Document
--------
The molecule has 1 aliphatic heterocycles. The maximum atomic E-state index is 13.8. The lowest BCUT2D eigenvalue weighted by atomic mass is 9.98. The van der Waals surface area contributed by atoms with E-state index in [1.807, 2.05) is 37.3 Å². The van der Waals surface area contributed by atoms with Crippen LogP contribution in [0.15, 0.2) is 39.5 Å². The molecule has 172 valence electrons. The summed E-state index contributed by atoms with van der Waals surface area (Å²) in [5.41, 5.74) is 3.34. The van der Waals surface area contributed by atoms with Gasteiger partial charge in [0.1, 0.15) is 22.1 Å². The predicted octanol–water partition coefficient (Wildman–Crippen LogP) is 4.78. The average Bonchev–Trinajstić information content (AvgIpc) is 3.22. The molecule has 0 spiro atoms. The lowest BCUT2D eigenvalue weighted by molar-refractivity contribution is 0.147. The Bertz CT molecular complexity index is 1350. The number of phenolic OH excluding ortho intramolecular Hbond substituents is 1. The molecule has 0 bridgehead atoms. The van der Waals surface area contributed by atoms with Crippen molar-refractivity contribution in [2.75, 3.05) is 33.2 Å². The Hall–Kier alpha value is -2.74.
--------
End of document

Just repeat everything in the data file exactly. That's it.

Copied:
The molecule has 1 aliphatic heterocycles. The maximum atomic E-state index is 13.8. The lowest BCUT2D eigenvalue weighted by atomic mass is 9.98. The van der Waals surface area contributed by atoms with E-state index in [1.807, 2.05) is 37.3 Å². The van der Waals surface area contributed by atoms with Crippen LogP contribution in [0.15, 0.2) is 39.5 Å². The molecule has 172 valence electrons. The summed E-state index contributed by atoms with van der Waals surface area (Å²) in [5.41, 5.74) is 3.34. The van der Waals surface area contributed by atoms with Gasteiger partial charge in [0.1, 0.15) is 22.1 Å². The predicted octanol–water partition coefficient (Wildman–Crippen LogP) is 4.78. The average Bonchev–Trinajstić information content (AvgIpc) is 3.22. The molecule has 0 spiro atoms. The lowest BCUT2D eigenvalue weighted by molar-refractivity contribution is 0.147. The Bertz CT molecular complexity index is 1350. The number of phenolic OH excluding ortho intramolecular Hbond substituents is 1. The molecule has 0 bridgehead atoms. The van der Waals surface area contributed by atoms with Crippen molar-refractivity contribution in [2.75, 3.05) is 33.2 Å². The Hall–Kier alpha value is -2.74.